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Let $k$ be a field, and $Z = \textrm{Spec } k = \{0\}$. A $k$-scheme is a scheme $(X, \mathcal O_X)$ together with a morphism of schemes $j: X \rightarrow Z$. Giving such a morphism is equivalent to giving a ring homomorphism $k \rightarrow \mathcal O_X(X)$, i.e. a $k$-algebra structure on $\mathcal O_X(X)$. This then determines, by restriction, a $k$-algebra structure on $\mathcal O_X(U)$ for each $U \subseteq X$ open. If $(Y, \mathcal O_Y)$ is another $k$-scheme with morphism $i: Y \rightarrow Z$, then a morphism of $k$-schemes is a morphism of schemes $f: X \rightarrow Y$ such that $i \circ f= j$. If for $\mathcal O_Y(U) \neq 0$, and $U$ open in $Y$, we translate to the ring homomorphism on the global sections $f^{\#}(U): \mathcal O_Y(U) \rightarrow \mathcal O_X(f^{-1}U)$, then the equality $i \circ f = j$ just seems to assert that each $f^{\#}(U)$ is the identity on $k$, i.e. a $k$-algebra homomorphsm.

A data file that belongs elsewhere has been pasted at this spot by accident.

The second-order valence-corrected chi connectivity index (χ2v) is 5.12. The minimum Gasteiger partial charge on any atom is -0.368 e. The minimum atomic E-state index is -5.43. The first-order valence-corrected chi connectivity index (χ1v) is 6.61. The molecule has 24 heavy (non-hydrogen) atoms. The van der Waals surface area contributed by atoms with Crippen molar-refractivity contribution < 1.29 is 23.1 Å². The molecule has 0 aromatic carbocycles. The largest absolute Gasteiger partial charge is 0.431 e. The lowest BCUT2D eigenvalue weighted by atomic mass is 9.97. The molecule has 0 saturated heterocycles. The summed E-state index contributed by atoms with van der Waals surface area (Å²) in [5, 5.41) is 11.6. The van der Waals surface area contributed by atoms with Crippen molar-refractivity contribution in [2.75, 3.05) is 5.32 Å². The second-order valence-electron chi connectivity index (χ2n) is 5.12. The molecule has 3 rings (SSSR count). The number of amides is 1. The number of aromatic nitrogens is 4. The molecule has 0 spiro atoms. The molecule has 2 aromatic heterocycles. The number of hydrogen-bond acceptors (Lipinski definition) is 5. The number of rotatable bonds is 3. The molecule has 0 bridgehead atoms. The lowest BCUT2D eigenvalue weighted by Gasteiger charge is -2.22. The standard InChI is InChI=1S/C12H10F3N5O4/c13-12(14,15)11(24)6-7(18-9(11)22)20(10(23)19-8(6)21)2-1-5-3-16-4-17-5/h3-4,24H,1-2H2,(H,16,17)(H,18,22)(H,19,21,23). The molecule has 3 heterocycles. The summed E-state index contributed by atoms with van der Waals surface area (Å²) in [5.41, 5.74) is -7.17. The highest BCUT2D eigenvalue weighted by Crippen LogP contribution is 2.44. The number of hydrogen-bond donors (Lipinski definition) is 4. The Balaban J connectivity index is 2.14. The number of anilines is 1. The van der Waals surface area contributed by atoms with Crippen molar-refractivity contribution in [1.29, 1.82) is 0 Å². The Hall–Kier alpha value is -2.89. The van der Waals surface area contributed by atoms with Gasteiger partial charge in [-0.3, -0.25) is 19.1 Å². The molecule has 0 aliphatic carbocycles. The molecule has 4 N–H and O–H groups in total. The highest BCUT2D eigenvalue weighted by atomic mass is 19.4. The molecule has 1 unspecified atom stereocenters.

So, is a $k$-scheme the same thing as a scheme, with "sheaf of rings" replaced by "sheaf of $k$-algebras." And, a morphism of $k$-schemes is the same thing as a morphism between schemes, except the ring homomorphisms of $k$-algebra homomorphisms? Is there anything more to the notion of a $k$-scheme?

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Yes, with "commutative" everywhere. But this won't generalize cleanly to schemes over other bases.

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